We increased duration in the portfolio to 2.8 years from 2.2 years one month ago via adding upside option exposure to the TLT ETF (which tracks long-dated US Government bonds). We also brought our credit risk down during the month with the funds spread duration now at 6.5 years (from 7.1 years one month prior). Leverage was unchanged month-over-month at 1.1x.
We executed numerous switch trades to take advantage of various market dislocations. For example, we sold a Penske bond maturing in December 2025 to buy a Wells Fargo bond maturing in May 2025. We moved into an A- credit from a BBB credit, picked 19bps in all-in yield, reduced price by $3 and reduced term by 0.5 years. We also sold a VW bond maturing in November 2025 to buy a Manulife bond callable in August 2024. We reduced term by over a year, picked up 30bps in yield, reduced price by ~$5 and moved into an A- credit from a BBB+ credit.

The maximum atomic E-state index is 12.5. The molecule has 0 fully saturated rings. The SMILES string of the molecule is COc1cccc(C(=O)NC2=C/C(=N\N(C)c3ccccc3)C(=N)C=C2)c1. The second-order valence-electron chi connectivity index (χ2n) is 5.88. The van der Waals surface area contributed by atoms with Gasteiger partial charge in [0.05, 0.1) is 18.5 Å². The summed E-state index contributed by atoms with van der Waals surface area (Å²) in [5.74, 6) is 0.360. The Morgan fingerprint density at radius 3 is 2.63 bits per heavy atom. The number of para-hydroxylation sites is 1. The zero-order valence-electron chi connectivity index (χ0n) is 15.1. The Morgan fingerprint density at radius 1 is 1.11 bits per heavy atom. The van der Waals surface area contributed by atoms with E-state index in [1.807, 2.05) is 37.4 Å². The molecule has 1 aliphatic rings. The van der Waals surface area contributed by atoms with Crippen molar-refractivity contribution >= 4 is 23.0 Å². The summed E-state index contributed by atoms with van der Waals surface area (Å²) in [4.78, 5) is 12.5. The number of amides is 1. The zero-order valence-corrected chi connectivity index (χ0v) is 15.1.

We believe having lower credit duration, higher government bond duration, better liquidity and credit hedges are the best way to prepare for the coming recession. You can expect us to continue to move in that direction. The good news is that all these defensive actions don’t sacrifice the funds’ yields, which still range from 7.3% to 10.5%.
Mark, Etienne & Nick
1 All Ninepoint Diversified Bond Fund returns and fund details are a) based on Series F units; b) net of fees; c) annualized if period is greater than one year; d) as at February 28, 2023 1 All Ninepoint Credit Income Opportunities Fund returns and fund details are a) based on Class F units; b) net of fees; c) annualized if period is greater than one year; d) as at February 28, 2023. 1 All Ninepoint Alternative Credit Opportunities Fund returns and fund details are a) based on Class F units; b) net of fees; c) annualized if period is greater than one year; d) as at February 28, 2023.